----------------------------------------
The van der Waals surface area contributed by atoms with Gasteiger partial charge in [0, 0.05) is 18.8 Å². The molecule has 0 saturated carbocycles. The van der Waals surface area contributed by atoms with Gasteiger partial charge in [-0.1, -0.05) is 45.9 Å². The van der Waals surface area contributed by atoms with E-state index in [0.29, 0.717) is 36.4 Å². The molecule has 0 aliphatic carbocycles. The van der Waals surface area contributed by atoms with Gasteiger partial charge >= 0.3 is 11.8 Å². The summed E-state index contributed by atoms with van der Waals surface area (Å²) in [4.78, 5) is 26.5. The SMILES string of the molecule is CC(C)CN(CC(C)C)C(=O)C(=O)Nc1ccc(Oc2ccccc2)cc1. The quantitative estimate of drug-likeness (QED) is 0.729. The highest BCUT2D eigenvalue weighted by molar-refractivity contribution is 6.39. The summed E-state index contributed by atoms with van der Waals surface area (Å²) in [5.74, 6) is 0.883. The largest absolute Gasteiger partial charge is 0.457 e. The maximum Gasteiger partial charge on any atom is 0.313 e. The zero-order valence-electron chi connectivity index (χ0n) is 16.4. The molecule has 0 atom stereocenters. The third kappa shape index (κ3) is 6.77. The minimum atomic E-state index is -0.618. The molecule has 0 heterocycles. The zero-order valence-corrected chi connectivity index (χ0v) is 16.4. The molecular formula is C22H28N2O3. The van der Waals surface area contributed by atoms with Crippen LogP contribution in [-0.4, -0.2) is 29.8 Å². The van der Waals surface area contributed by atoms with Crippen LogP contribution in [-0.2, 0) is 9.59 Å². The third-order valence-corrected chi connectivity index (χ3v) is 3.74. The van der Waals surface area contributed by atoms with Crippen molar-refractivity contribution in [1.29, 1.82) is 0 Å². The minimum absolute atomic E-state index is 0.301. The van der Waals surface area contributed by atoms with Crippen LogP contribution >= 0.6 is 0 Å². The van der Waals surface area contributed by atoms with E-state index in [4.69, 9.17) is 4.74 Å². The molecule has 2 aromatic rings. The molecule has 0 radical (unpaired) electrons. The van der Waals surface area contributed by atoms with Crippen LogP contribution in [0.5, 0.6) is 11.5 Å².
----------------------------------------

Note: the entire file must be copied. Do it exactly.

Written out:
The van der Waals surface area contributed by atoms with Gasteiger partial charge in [0, 0.05) is 18.8 Å². The molecule has 0 saturated carbocycles. The van der Waals surface area contributed by atoms with Gasteiger partial charge in [-0.1, -0.05) is 45.9 Å². The van der Waals surface area contributed by atoms with E-state index in [0.29, 0.717) is 36.4 Å². The molecule has 0 aliphatic carbocycles. The van der Waals surface area contributed by atoms with Gasteiger partial charge >= 0.3 is 11.8 Å². The summed E-state index contributed by atoms with van der Waals surface area (Å²) in [4.78, 5) is 26.5. The SMILES string of the molecule is CC(C)CN(CC(C)C)C(=O)C(=O)Nc1ccc(Oc2ccccc2)cc1. The quantitative estimate of drug-likeness (QED) is 0.729. The highest BCUT2D eigenvalue weighted by molar-refractivity contribution is 6.39. The summed E-state index contributed by atoms with van der Waals surface area (Å²) in [5.74, 6) is 0.883. The largest absolute Gasteiger partial charge is 0.457 e. The maximum Gasteiger partial charge on any atom is 0.313 e. The zero-order valence-electron chi connectivity index (χ0n) is 16.4. The molecule has 0 atom stereocenters. The third kappa shape index (κ3) is 6.77. The minimum atomic E-state index is -0.618. The molecule has 0 heterocycles. The zero-order valence-corrected chi connectivity index (χ0v) is 16.4. The molecular formula is C22H28N2O3. The van der Waals surface area contributed by atoms with Crippen LogP contribution in [-0.4, -0.2) is 29.8 Å². The van der Waals surface area contributed by atoms with Crippen LogP contribution in [-0.2, 0) is 9.59 Å². The third-order valence-corrected chi connectivity index (χ3v) is 3.74. The van der Waals surface area contributed by atoms with Crippen molar-refractivity contribution in [1.29, 1.82) is 0 Å². The minimum absolute atomic E-state index is 0.301. The van der Waals surface area contributed by atoms with Crippen LogP contribution >= 0.6 is 0 Å². The van der Waals surface area contributed by atoms with E-state index in [4.69, 9.17) is 4.74 Å². The molecule has 2 aromatic rings. The molecule has 0 radical (unpaired) electrons. The van der Waals surface area contributed by atoms with Crippen LogP contribution in [0.5, 0.6) is 11.5 Å².